Advice For Sixteen Year Old Girls with Blue Hair or Things Your Mother Never Taught You

When the sadness comes, don’t welcome it in.
Let it stand outside your door all night in the pouring rain and don’t pay attention to the rapid knocking. After a while, it will stop
but its presence will continue to be a welcome mat outside your front door.
Start wiping your feet on its chest,
start wringing it out in the dirt,
start using the back door instead.
When the sadness comes, tell it to leave.
Hold its bones in the palms of your hands
and say, “You do not belong here.”
Pack its bags and call it a cab home.
Do not tell it to text you when it gets back safely,
do not text it goodbye. Do not pass go.
Do not look back.
It will look like your mother’s graying temples,
like the faint lines on your best friend’s thighs.
It will begin to carry your own face
so when it comes, avoid mirrors,
or else you’ll begin to doubt your own reflection.
Or else, you’ll begin to doubt your own existence.
When the sadness comes, do not believe a word it says.
Assume everything is a lie
and keep it movin’.
Block its number from your phone. Hide all of the evidence.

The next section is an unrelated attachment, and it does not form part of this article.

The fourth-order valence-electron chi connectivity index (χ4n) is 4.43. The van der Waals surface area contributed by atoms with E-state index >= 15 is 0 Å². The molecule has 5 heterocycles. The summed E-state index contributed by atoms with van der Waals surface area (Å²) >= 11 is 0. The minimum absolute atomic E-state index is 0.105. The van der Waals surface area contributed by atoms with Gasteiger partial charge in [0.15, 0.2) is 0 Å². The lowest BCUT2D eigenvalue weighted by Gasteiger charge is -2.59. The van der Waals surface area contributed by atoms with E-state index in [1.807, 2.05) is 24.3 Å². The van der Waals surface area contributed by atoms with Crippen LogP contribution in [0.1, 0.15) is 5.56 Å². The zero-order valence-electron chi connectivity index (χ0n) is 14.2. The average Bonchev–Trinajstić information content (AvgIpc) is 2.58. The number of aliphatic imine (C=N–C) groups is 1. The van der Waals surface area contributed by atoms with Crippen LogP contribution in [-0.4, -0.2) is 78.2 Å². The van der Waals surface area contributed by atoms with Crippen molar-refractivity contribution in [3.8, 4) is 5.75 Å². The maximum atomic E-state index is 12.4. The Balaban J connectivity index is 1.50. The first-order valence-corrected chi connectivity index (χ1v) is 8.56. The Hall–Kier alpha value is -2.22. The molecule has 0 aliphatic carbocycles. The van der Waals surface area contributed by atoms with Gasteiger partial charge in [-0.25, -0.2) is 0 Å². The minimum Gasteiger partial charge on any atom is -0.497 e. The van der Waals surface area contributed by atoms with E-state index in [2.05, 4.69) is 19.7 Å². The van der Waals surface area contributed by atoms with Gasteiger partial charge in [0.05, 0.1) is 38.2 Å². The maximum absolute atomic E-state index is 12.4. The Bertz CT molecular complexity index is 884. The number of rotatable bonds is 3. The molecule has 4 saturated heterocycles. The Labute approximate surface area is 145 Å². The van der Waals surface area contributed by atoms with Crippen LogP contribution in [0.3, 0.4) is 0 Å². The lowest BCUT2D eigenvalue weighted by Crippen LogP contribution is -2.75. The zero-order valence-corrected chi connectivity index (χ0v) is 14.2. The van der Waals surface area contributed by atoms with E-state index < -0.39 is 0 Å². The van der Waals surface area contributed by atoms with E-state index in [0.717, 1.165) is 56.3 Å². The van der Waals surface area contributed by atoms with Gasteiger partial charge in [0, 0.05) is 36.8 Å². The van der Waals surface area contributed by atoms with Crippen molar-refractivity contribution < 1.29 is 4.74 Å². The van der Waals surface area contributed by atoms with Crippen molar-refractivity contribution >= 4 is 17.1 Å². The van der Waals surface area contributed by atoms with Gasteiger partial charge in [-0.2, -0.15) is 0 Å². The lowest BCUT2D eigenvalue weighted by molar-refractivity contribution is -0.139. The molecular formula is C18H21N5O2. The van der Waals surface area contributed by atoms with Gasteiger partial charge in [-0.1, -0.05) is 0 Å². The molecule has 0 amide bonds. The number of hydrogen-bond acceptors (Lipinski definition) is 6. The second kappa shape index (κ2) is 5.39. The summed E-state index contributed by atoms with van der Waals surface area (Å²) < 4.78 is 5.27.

When the sadness comes, know that you can do so much better.
Do not drape it over your shoulders at the first sign
of a draft. Do not snuggle up to its grasp in your bed.
Do not cling to its dusty trails because you know
you can do better.
You are so much better.
When the sadness comes, look away.
It can sense fear.
When the sadness comes, prepare for the worst
and protect yourself.
When the sadness comes, fight.

Published by

kiki nicole

Kiki Nicole is a poet currently residing in Portland, OR. Their work has been featured on The Pulp Zine, Bitchtopia Magazine, and Voicemail Poems. Find more of their writing at

3 thoughts on “Advice For Sixteen Year Old Girls with Blue Hair or Things Your Mother Never Taught You”

  1. From a blue, fuchsia, white and purple haired ‘not 16’ year old:
    Very powerfully written. I’d add, when the sadness comes, know you are not lesser, if you accept illness is part of life, and doctors may not have all the answers, but they have some of them.

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